We planned two days of beaches and buffaloes at Sylvan Lake Lodge in Custer State Park. And God laughed. The first peal of thunder as a black cloud appeared from the western side of the lake sent parents and children floundering toward shore in a rolling wave of overweight humanity. It was kind of adorable to watch; it would have been sad had the temperature not dropped so fast that no one wanted to swim any more anyway.
Did you know it hails a lot in South Dakota in the summer? Tourists like us driven by rain toward doing the Wildlife Loop, in hopes of observing happy woodland creatures cavorting in the drizzle, were suddenly inundated with baseball-sized ice from heaven, some of it big enough to dent hoods and take out tail lights. People were startled but cheerful as they pulled off into park service areas, dashing in shorts and sandals to buy up the CUSTER STATE PARK hooded sweatshirts. The temperature dropped about 30 degrees in an hour; park restaurants began a brisk trade in hot coffees to go.
The park was eerie and beautiful because the narrow asphalt roads, hot from the sun an hour ago, steamed upward as the hail came down, creating a mist that rose from the ground and a fog that descended from the clouds. We started watching weather instead of buffalo–although we still saw several white-faced antelope with curly horns, who seemed to be enjoying the ice as they ate leaves. Perhaps hail turns salads into mojitos.
As evening turned to dusk, we decided to drive back “the shortest route” along the Needles Highway, eleven miles of mostly single track with four tunnels between us and the lodge. It was just after we’d committed to this that the heavens cracked open with pink-white lightning and rain came down in sheets of water rather than individual drops. Visibility at about four feet in front of us, we negotiated up the mountain switchbacks and hairpin curves to our hotel. Funnily enough, we were the only people on the Needles Highway that night. But it was all right; Jack and Barbara began to sing rousing campfire songs to keep our spirits up–which had the unfortunate element of backfiring when I laughed so hard the car jerked once. That shut them up for a bit.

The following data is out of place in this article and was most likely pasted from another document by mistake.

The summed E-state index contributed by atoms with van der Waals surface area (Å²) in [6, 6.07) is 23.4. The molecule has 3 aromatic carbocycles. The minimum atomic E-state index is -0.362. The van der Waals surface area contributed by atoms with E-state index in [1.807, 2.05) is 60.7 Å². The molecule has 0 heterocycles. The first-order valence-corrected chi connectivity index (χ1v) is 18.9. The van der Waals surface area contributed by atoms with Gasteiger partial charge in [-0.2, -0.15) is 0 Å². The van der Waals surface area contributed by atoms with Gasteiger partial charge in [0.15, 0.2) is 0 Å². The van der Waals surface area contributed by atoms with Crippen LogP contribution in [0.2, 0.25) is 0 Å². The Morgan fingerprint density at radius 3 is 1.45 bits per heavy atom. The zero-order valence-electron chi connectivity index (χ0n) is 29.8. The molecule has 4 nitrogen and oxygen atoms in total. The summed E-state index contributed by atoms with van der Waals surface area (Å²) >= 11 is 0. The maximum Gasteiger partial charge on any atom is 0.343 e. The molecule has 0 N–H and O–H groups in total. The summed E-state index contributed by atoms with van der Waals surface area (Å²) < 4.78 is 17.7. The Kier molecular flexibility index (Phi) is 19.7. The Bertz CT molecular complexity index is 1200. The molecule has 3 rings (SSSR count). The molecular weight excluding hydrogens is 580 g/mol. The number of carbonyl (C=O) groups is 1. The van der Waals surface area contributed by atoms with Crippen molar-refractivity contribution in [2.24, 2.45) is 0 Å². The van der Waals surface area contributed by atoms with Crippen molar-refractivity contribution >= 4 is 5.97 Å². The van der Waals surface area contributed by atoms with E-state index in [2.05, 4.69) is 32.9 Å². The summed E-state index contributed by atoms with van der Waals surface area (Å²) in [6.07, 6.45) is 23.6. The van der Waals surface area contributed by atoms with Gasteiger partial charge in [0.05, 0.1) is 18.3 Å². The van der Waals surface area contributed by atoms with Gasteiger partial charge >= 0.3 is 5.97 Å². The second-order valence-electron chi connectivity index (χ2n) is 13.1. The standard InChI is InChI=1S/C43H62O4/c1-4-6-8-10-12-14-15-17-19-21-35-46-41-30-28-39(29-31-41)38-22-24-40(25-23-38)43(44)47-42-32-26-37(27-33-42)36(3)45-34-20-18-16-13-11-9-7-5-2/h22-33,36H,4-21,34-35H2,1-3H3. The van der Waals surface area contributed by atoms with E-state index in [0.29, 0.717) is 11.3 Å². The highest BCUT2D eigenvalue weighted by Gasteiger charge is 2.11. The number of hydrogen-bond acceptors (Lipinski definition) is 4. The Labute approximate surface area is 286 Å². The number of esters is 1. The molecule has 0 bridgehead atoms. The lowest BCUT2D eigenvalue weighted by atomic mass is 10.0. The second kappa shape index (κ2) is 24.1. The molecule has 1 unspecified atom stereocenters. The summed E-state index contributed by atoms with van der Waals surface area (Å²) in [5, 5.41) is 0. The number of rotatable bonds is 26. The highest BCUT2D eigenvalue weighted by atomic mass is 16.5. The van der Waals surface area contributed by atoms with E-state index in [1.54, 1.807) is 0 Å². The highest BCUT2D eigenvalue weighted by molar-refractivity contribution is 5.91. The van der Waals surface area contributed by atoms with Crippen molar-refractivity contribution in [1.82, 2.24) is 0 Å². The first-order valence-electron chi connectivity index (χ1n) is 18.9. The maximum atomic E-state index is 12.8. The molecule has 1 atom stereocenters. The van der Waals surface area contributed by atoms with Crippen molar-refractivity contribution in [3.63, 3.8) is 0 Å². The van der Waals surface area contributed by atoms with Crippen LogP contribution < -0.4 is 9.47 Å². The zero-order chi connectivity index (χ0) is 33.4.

Everyone got into clean underwear and gathered in B&O’s room, lights off, to watch the lightning–which was ever so much prettier now it wasn’t directly overhead as we passed through rocks. Really quite the show.
The next day we drove through Tensleeps Canyon, one of the most beautiful places on Earth, and ensconced ourselves in Cody with time to spare for making the evening gunfight. As Quakers, Jack and I might not have done this, but it was cheesy and community and fun, and Oliver the dignified English gentleman with the handlebar mustache turned into a five-year-old fanboy with a beer, laughing and hooting as Butch and Sundance (who according to the town’s merchandising department did not die in Bolivia but returned and lived quiet lives into the 1920s just outside Cody) went up against Wyatt and Virgil Earp. A good time was had by all, including Butch, who delighted the children by giving them money he stole from the bank, and taking about ten minutes to “die” amid various leg kicks and one-liners.
All very incorrect for Quaker non-violence practices, but the Sangria was good and the town needs the money, so what the heck. B&O had the time of their lives. Nothing like a good gunfight before bed.
Once again, just stringing the photos here as you can tell which is what.